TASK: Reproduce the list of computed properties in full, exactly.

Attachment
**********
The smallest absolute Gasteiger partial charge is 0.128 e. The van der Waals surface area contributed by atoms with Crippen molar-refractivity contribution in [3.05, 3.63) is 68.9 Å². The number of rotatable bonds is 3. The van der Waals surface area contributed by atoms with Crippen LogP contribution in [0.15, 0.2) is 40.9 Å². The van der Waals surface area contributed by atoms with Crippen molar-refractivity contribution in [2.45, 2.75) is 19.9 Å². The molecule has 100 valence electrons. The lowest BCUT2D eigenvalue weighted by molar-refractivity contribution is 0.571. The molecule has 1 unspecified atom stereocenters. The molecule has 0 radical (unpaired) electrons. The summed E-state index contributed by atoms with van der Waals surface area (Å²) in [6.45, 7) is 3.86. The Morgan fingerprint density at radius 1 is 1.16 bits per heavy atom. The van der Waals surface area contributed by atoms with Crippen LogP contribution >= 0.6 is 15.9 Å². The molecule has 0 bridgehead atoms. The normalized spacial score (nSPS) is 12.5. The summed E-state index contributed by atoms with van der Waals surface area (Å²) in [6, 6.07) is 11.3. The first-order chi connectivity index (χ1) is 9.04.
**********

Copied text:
The smallest absolute Gasteiger partial charge is 0.128 e. The van der Waals surface area contributed by atoms with Crippen molar-refractivity contribution in [3.05, 3.63) is 68.9 Å². The number of rotatable bonds is 3. The van der Waals surface area contributed by atoms with Crippen LogP contribution in [0.15, 0.2) is 40.9 Å². The van der Waals surface area contributed by atoms with Crippen molar-refractivity contribution in [2.45, 2.75) is 19.9 Å². The molecule has 100 valence electrons. The lowest BCUT2D eigenvalue weighted by molar-refractivity contribution is 0.571. The molecule has 1 unspecified atom stereocenters. The molecule has 0 radical (unpaired) electrons. The summed E-state index contributed by atoms with van der Waals surface area (Å²) in [6.45, 7) is 3.86. The Morgan fingerprint density at radius 1 is 1.16 bits per heavy atom. The van der Waals surface area contributed by atoms with Crippen LogP contribution >= 0.6 is 15.9 Å². The molecule has 0 bridgehead atoms. The normalized spacial score (nSPS) is 12.5. The summed E-state index contributed by atoms with van der Waals surface area (Å²) in [6, 6.07) is 11.3. The first-order chi connectivity index (χ1) is 9.04.